May 21, 2016

Virginia Rails

When you visit the Montezuma National Wildlife Refuge in upstate New York, one of the first things you see along the wildlife drive is this marsh thick with cattails:



Here's a thermal infrared image focused on one part of the marsh:



Notice the white spot near the middle? (It's easier to see if you click above for an enlarged view.)
Zoomed in with a high-power lens, you see this:


It is the nest of a red-winged blackbird, with a female sitting on it.
Here's a short video of the same nest, taken with the ThermApp, but pay attention to the lower-left corner of the frame:



Did you notice a shape slinking away? That was a Virginia Rail, an elusive little bird that is seldom seen due to its secretive nature, skulking among thick marshland reeds. On this morning, with help from my ThermApp thermal camera, I was finally able to photograph one:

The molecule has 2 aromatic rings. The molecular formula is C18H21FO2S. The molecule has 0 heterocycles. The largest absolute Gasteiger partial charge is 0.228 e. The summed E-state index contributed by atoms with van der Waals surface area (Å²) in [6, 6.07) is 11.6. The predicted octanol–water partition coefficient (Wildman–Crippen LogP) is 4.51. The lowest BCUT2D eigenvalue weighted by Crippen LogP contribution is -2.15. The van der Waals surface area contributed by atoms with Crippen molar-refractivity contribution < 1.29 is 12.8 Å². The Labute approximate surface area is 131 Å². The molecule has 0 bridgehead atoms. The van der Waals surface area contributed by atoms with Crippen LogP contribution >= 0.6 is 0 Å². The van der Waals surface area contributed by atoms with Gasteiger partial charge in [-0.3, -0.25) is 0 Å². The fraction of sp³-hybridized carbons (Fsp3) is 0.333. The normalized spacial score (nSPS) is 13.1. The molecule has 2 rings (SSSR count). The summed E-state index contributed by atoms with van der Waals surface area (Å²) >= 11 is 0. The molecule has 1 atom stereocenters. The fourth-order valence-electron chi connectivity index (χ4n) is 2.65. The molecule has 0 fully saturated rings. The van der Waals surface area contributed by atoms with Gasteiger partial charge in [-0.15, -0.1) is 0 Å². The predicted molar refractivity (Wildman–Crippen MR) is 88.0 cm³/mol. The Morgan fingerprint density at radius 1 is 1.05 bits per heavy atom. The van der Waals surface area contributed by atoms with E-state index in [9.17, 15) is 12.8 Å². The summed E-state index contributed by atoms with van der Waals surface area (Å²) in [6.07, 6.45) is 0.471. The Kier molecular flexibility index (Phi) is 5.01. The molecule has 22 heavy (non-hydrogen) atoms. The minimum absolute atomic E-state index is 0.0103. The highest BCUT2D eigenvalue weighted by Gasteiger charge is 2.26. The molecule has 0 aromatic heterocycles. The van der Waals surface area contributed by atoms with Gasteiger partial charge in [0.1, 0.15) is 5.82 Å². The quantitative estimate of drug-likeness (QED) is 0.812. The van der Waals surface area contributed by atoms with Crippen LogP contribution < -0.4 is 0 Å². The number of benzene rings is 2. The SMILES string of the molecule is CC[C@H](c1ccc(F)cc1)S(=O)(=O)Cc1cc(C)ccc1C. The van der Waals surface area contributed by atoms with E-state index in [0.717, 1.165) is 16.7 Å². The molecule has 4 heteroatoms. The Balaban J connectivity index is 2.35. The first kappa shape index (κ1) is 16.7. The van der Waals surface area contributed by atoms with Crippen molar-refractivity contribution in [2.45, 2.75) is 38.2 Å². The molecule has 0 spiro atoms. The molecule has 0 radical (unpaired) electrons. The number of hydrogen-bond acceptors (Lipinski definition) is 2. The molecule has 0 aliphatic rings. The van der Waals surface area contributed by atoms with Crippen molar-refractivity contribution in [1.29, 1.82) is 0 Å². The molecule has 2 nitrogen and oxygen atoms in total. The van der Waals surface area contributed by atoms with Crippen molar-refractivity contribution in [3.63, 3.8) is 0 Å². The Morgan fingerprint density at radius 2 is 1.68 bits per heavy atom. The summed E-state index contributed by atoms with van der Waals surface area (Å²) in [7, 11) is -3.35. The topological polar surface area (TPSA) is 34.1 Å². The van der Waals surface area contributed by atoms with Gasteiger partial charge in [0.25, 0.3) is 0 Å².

Here is a longer infrared video, with two clips showing the Virginia Rail in action:



I'm not sure if you noticed, but in the "chase scene", the camera focus actually switched from bird #1 to bird #2; after the chase, we're watching bird #2 forage while bird #1 is grunting from off-screen (somewhere to the right). I hadn't noticed this switch myself when taking the video in the field.

BTW, if you're a birder, you may have noticed some interesting species singing in the background, including Willow Flycatcher and Blackpoll Warbler.

Here's another photo of a virginia rail, this I believe is a different bird from the first photo above.



This all happened around 11am on a day with medium-overcast skies and ambient temperatures at around 60F (15C). While there was a fair number of other warm spots in the surroundings (cattail spikes, sticks), the birds still showed up quite clearly and could be easily tracked.